In baseball, it’s said that you know an umpire is top-notch when you never notice his presence. If he’s doing his job, he won’t call attention to himself in any way. It’s much the same for the writer of a press release. When the recipient of a release focuses only on its content -- and not on its creation -- the writer has succeeded. With that in mind, here's The 10 Commandments of Press Releases:
1. Thou Shalt Be Professional. No goofy fonts, rainbow paper or silly gimmicks. Even lighthearted press releases represent a communication between one professional and another.
2. Thou Shalt Not Be Promotional. If you can’t get enough objective distance from your company to write a press release that’s not filled with hype and puffery, hire someone to write it for you.
3. Thou Shalt Not Be Boring. Even the driest subject matter allows for some sparks of creativity. Journalists like knowing that there’s a human being communicating with them, not some corporate robot.
4. Thou Shalt Be Brief. Learn to cut out extraneous words. Keep your sentences short. Include only the points necessary to sell the story. The well-crafted one page press release is a thing of beauty.
5. Thou Shalt Know Thy Recipient. A features or lifestyle editor is a very different creature from a city desk editor. If you’re promoting the opening of a new winery, the food and wine editor may be interested in all the details about what kind of aging process and wine press you’re using. The city desk editor just wants to know when the grand opening is and what’s going to happen there.
6. Thou Shalt Use The Proper Tense. When writing a hard news release -- a contract signing, a stock split, a major announcement, etc.) use the past tense (Acme Industries has changed its name to AcmeCo, the company announced today...) When writing a soft news release -- a trend story, a personal profile, etc. -- use the present tense (Jane Smith is one of the best marathon runners over 40. She’s also blind. Thanks to new technology from AcmeCo, Jane is able to...).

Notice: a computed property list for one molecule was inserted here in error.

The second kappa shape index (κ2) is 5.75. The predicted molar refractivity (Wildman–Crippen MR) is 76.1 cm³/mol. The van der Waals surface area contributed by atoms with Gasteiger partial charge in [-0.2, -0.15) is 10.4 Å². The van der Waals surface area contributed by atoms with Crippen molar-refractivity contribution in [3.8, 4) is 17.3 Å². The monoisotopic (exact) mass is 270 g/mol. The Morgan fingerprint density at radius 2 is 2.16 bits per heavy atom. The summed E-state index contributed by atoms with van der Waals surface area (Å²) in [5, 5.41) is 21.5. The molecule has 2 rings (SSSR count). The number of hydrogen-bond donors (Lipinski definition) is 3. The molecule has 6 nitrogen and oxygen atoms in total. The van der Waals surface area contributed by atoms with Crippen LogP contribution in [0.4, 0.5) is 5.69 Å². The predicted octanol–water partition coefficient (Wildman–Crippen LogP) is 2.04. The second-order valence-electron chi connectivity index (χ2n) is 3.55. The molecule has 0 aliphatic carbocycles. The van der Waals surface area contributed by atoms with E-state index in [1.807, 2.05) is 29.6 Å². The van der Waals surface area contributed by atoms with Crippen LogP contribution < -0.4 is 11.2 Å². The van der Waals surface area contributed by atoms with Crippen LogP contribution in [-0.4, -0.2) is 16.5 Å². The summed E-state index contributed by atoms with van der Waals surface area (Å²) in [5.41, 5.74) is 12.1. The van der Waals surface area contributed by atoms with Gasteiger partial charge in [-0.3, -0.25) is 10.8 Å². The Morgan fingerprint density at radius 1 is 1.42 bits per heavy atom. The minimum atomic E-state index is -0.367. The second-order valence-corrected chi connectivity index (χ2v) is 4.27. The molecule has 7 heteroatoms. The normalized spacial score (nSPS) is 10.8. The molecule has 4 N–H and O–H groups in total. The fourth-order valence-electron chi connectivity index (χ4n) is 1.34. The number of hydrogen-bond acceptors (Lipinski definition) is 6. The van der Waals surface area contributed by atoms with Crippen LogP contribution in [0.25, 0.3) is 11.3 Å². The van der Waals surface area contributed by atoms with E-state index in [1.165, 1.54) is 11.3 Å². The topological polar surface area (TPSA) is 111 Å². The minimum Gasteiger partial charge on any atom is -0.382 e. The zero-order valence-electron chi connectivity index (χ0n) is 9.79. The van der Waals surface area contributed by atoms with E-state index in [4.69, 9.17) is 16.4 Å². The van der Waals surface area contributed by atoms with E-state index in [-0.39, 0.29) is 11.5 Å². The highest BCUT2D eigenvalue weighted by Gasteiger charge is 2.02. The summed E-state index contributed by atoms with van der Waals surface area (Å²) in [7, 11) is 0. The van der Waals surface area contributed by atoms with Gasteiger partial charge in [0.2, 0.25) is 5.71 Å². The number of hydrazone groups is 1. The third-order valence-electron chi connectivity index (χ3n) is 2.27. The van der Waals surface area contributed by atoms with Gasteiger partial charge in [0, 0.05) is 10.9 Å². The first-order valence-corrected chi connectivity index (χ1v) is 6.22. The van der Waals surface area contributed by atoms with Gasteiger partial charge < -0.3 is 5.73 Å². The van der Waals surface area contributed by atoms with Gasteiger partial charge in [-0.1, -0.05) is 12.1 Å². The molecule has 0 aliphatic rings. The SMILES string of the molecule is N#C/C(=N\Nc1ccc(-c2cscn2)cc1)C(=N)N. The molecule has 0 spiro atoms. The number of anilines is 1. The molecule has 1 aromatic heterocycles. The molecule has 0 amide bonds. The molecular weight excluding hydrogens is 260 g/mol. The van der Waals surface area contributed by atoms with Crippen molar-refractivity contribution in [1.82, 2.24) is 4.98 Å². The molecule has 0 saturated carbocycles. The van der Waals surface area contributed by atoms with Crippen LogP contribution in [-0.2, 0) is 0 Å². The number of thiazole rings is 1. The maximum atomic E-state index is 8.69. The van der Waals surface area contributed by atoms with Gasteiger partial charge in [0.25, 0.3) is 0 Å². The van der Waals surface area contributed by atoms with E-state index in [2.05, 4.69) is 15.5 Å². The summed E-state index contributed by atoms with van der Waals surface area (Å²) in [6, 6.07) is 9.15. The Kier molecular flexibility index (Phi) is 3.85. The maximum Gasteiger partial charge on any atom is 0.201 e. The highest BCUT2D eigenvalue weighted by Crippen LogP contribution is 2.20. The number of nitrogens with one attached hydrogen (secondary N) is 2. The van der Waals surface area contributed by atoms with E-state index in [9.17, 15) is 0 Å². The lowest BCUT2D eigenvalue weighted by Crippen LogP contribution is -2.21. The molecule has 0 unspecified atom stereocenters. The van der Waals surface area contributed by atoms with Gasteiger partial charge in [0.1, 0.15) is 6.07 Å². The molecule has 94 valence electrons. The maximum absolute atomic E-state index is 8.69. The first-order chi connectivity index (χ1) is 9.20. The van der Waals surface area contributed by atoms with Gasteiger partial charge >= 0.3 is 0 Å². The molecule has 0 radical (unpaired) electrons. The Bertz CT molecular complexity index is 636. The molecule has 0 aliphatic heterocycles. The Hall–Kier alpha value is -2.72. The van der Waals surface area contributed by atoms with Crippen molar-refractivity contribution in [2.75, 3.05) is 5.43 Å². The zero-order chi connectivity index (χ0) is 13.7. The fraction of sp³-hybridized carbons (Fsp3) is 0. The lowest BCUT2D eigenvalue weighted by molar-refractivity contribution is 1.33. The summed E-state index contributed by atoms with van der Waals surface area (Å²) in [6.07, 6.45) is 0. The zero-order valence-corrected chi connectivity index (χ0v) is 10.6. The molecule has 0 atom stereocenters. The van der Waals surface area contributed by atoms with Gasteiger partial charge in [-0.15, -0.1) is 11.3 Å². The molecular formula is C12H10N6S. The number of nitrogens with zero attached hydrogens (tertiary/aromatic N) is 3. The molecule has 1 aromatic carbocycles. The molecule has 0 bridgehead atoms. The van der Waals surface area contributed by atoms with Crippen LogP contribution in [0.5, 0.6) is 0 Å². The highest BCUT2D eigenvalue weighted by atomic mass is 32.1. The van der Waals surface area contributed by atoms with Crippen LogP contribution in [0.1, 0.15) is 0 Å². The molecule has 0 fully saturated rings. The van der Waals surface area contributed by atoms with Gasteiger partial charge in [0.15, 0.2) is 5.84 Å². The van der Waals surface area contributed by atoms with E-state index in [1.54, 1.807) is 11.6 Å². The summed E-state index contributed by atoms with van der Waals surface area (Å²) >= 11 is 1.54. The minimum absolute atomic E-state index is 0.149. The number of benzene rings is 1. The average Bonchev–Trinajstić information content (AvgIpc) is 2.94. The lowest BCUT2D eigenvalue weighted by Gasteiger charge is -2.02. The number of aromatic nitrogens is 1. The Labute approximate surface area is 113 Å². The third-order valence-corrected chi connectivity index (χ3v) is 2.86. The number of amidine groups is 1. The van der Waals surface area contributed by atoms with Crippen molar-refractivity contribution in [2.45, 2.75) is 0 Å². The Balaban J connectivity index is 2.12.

7. Thou Shalt Think Visually. A press release is more than words -- it’s a visual document that will first be assessed by how it looks.
I’m referring to more than font size or letterhead. I’m talking about the actual layout of the words. Whether received by mail, fax or e-mail, a journalist -- often unconsciously -- will make decisions about whether to read the release based on how the release is laid out. Big blocks of text and long paragraphs are daunting and uninviting. Short paragraphs and sentences make for a much more visually inviting look.
When writing a non-hard news release, I often use a simple formula -- the lead paragraph should be one or two sentences at most. The next paragraph should be very, very short.
8. Thou Shalt Tell A Story. How to arrange the facts of a hard news release is pretty much cut and dried. The old "who, what, when, where and how" lead and "inverted pyramid" concepts still hold. (Rather than engage you in a course in basic newswriting, I’ll direct you to a really good discussion of what the inverted pyramid is.
So let’s focus on a soft news release. The trend story, the feel- good company story, the "gee-whiz, I didn’t know anyone was doing that!" release. The difference between these releases and the hard news release is simply a mirror of the difference between a feature story in, say, the entertainment section of your newspaper and the breaking news report on page one. The hard news story is about cold, hard facts (A mudslide closed portions of Interstate 70 last night, causing massive delays). A feature article about the guy who spends all day looking at seismograph readouts trying to predict where the next mudslide will occur will be very different. It’s likely to be in present tense, it won’t load all the facts upfront and it will be designed to draw the reader deep into the text. It is, in short, all about storytelling.